If you like your Christmas markets sandwiched between mighty imperial buildings, then Maria-Theresien-Platz is another must on your list.
- Wonderful location between two grand museums
- Very tasteful lighting among topiary and fountains
- Best seen after dark (um, obviously)
- Excellent selection of arts, crafts, and food stalls
- 2020 dates: Nov 18 – Jan 6 (after Christmas as a New Year market)
- See also: Christmas markets
NB: Events, markets, etc. continue to be subject to public health restrictions in late 2020 and likely beyond so be prepared for (possibly significant) changes. Check with official sites.
The market itself
The setting is, of course, fantastic. This is Vienna at its best.
Which means you can feast on strudel and sausages, view the Feast of Venus by Rubens, then discover how our ancestors coped when the giant animals of prehistory objected to being turned into meat products.
After all that science and culture you might need a bracing drink (also available from the Christmas market).
And if that wasn’t enough, the market huts curl their way around the square’s beautifully-lit fountains, topiary and the centrepiece monument to Empress Maria Theresa, unveiled in 1888.
So eat your chocolate-coated fruit below the alert gaze of the lady who famously said:
While other nations do battle, you lucky Austria, you wed.
(The Empress had 16 children to exploit for her peace-through-marriage policies.)
The quality of the stands is, as usual for Vienna, high. In fact, the only stand I have ever seen there that looked vaguely like it sold cheap plastic toys turned out to be from the Natural History Museum. So we can forgive them, given the location.
You’ll find all the usual Christmas market goodies, of course, plus a few extras, as the location is one of the largest.
On my last visit, for example, one stand sold absolutely exquisite wooden models that looked as intricate as the insides of a watch, while a chocolate booth offered a host of special varieties that included organic selections from Zotter (a favourite chocolate supplier).
Another stand sold traditional snow globes, notable because the first patent issued for a snow globe was to a Viennese surgical instrument manufacturer. The family-run business still makes the globes today.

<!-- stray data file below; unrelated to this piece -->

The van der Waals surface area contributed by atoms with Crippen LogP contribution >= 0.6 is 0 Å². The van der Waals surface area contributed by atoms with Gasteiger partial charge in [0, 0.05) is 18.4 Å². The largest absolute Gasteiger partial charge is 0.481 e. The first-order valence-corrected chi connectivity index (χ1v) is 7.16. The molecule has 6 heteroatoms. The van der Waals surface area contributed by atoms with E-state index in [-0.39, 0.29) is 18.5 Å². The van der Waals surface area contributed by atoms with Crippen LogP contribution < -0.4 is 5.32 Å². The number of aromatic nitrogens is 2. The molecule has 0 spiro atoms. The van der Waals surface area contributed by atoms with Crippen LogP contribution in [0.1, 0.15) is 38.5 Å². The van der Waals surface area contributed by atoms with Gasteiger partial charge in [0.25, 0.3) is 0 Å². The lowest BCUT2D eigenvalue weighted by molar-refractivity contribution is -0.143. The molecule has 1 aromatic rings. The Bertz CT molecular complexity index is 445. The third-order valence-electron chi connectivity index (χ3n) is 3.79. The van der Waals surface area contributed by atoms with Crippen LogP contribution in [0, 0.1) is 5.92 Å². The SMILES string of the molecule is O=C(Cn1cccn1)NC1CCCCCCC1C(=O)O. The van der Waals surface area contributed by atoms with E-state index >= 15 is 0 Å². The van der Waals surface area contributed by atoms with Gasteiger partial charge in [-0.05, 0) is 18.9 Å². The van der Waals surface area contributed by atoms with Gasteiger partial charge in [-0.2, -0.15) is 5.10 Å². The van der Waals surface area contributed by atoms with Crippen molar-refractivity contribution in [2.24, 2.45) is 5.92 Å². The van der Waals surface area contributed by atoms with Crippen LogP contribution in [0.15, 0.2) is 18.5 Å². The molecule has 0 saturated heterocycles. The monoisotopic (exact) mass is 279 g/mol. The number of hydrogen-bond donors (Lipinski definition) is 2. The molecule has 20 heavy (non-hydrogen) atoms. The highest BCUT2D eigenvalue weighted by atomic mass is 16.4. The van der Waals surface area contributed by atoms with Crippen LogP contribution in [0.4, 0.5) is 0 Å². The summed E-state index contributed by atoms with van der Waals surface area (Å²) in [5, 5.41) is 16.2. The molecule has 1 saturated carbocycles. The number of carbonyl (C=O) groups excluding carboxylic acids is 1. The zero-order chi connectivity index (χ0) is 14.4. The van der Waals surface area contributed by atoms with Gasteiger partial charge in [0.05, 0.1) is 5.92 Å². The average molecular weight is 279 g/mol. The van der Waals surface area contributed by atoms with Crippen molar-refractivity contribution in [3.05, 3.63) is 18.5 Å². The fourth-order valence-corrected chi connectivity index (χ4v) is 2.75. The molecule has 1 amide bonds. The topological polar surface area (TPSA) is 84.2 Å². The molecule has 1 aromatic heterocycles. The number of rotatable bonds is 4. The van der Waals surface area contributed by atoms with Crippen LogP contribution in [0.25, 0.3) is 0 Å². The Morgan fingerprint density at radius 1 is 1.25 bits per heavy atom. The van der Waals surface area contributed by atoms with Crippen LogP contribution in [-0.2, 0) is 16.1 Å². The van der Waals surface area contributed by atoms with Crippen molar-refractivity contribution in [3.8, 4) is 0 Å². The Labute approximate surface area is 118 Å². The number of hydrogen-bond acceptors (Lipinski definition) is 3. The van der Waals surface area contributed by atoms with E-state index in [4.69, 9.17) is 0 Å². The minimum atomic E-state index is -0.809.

- Unlike most markets, the Maria-Theresien-Platz has a temporary toilet facility
- This is definitely one to do after dusk, with the closed-off fountains on the square decked out in Christmas lights, both museums lit up, and a ghostly Empress watching over it all
- Despite the wide layout, the market’s central location means everything gets busy when the crowds gather for an evening mug of punch. So try and get there for late afternoon, when the sun disappears but the locals are still at work
- The end nearest the Natural History Museum has the highest density of food and drink stalls. The end nearest the Kunsthistorisches Museum usually includes some covered areas with bar tables, just in case it rains or snows
Opening hours 2020
Dates and times for 2020 are:
- November 18 to January 6
- 11am to 9pm (Sun to Thurs)
- 11am to 9.30pm (Fri and Sat)
- Closed earlier on December 24th (4pm), and December 25th to January 6th (7pm)
- Closed early on December 31st (6pm)
The market converts to a New Year’s market (the Silvesterdorf) after the 26th.
How to get to the square
Subway: Take the U2 or U3 line to Volkstheater or the U2 to Museumsquartier, then a short walk
Tram: The D, 71, 46, 49, 1 or 2 lines all stop at Ring/Volkstheater (requires a short walk)
Bus: Take the 48A to Ring/Volkstheater
If you’re still up for more after visiting the Weihnachtsdorf, you have two close advent options. The huge Christkindlmarkt sits a bit further along the ring boulevard (clockwise on a map). Alternatively, if you want to enjoy a Christmas market without the Christmas bit (or much of the market bit, frankly), then wander up to the MuseumsQuartier for their Wintererwachen event.
Address: Weihnachtsdorf Maria-Theresien-Platz, 1010 Vienna | Website